9 Nov 2016

How I Explained The Election Result To My Daughters

A lot was made during this election of how to explain the result to our children. Well, I am a father of 4 girls, and I faced that exact problem today.  Three of my daughters are in England, where they watch something called Newsround twice a week, in what American's call home room. Newsround is a BBC news show for kids. It is not patronizing, it does not shelter them from the world, but it does present tough news stories in a way that kids can digest.

Newsround took the stance of being surprised by the result, but it did not shy away from from the outcome. So when they woke up this morning to Donald Trump as the new President of the United States, they had questions.

So I told them:
  • Trump is the new President
  • Trump has said terrible, terrible things about women, and many of us disagree with those statements
  • Trump is a undoubtedly a misogynist
  • But despite that, Trump represented change to people who could look past his flaws in exchange for those changes 
  • Imagine that - people who are women, who are black, who are Muslim, who were all offended by what he said, all could look past that because he promises to fix something they feel even stronger about than their own identity
  • That if they wanted to understand it, they shouldn't hate the people who cast their vote for Trump, but instead should ask questions as to WHY those people voted that way; what was it that was so bad for them that they could excuse their own beliefs
  • That they should understand the way they live, and acknowledge that those that voted for Trump must face situations that they don't yet understand
  • They can still be anything they want to be
  • They should still drive to be everything
  • Politics might not have been ready for this particular woman, but that doesn't mean they aren't ready for a female President
And it reminded me of a situation I had seen before.

Three of my children are 50% South African. I met their mum in 1997, barely 3 years after Mandela came to power. It was a new world, it was the final nail in the coffin of Apartheid. I was excited that this country had emerged from the dark ages. And whilst some things got better, many things didn't, and still struggle to do so. I didn't understand.

People at the time started talking about "reverse racism", which in my opinion isn't a thing. What they meant was that the hatred had turned against blacks, and instead focused on whites. That's hard for most Americans to comprehend - a country where the pecking order of priority for jobs became black male >  black female > white female > white male...

And during that time I met a man, whose name I wish I could remember, and he told me about the concept of a pendulum swing...

In South Africa the pendulum was so far up to one side (in favor of the white population), that it could not swing down after the election and just settle in the middle. That defies the laws of physics (and humanity). Instead, it would swing the other way for a while, driven by anger and passion; but hopefully not as high up the other way. And over time it would swing back and forth, and eventually - and hopefully - settle somewhere in an acceptable middle (which is slowly happening in South African today).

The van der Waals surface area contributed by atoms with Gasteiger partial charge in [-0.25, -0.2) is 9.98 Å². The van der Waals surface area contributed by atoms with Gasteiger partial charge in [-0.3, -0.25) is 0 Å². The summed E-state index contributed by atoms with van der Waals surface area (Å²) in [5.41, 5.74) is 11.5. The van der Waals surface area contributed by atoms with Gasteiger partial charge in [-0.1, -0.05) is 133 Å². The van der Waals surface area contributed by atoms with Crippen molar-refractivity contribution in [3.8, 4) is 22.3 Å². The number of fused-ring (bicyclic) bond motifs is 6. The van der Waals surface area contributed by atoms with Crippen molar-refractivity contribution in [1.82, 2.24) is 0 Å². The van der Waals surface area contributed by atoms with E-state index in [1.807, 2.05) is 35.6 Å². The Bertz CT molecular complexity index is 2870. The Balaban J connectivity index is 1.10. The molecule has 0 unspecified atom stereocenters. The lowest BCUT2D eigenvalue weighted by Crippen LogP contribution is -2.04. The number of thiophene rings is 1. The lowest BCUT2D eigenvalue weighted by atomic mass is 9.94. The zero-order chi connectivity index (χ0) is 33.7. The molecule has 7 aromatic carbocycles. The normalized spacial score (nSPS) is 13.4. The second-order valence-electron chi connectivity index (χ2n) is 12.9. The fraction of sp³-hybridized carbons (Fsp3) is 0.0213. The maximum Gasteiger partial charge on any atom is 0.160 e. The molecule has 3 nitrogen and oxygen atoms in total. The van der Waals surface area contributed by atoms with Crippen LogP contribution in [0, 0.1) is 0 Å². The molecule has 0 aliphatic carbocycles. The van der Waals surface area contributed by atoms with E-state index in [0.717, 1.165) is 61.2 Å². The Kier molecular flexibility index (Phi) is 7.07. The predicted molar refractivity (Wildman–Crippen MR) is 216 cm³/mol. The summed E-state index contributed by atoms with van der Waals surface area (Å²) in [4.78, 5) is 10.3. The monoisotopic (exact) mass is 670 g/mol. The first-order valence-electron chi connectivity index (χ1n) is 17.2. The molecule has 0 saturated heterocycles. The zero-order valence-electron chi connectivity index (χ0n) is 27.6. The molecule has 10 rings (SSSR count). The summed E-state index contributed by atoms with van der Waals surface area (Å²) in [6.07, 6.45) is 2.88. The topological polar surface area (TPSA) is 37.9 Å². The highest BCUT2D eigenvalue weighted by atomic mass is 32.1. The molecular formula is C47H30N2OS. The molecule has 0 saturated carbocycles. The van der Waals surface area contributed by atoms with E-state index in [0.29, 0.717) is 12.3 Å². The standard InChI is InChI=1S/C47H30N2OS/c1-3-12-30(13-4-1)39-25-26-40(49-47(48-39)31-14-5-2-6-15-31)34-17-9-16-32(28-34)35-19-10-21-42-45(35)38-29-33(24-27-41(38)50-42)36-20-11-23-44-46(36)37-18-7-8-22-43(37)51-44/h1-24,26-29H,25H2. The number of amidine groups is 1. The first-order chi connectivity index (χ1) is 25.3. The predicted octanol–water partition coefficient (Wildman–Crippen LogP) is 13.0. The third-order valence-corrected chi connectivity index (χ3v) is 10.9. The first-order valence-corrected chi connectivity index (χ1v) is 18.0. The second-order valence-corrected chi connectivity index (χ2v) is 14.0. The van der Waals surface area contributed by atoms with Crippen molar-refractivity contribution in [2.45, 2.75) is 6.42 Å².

For Trump supporters, the pendulum was lifted well up to one side, the side that was against them. Trump is the opposite reaction of the pendulum swing. Trump is short term, but he is today's embodiment of the opposite side of the swing. Others will follow him. The next probably will be back the other way, only to be defeated by someone like him, or opposite. Until eventually - and hopefully - we settle somewhere in an acceptable middle. Trump is part of the system that has been created, an essential part of the process. He is a small step in a situation that is larger than our generation.

I didn't vote, because I am not entitled to in the USA. I would personally not have voted for Trump. But if we look past hatred and hate speech, and look at the macro view, we can hopefully see that Trump will make changes that satisfy some of the concerns of the other side, and then be replaced with someone who can balance him out.

President (Elect) Trump is not the end. He is part of a journey that this still relatively young country must endure in order to satisfy the many.

- - -

Additionally, a lot was made of Hilary Clinton "smashing the glass ceiling", and how her failure to win sends a negative message to our daughters that the 'highest position' can still not be occupied by a woman'.

Bullshit.

If your daughters want to be a politician, then perhaps that is true; (but I sure as hell hope mine don't, for their own sake).

Success is individual. My own wife is super successful at what she does, my mum was incredibly successful and built her own business, my sister is doing the exact same thing, my ex-wife is very successful as a teacher, my ex mother-in-law is a highly talented draughtsman, my wife's mother helped thousands of people as a nurse... there are many successful women, and one woman not becoming President should not be the example that our daughters cling on to.

Hilary (in my humble opinion) didn't lose because she was a woman, she lost because she didn't provide the solution for the pain points that the majority of the voters felt. Her loss should not be considered a loss for women; her loss should be considered as a loss for what she stood for and what her kind represented.

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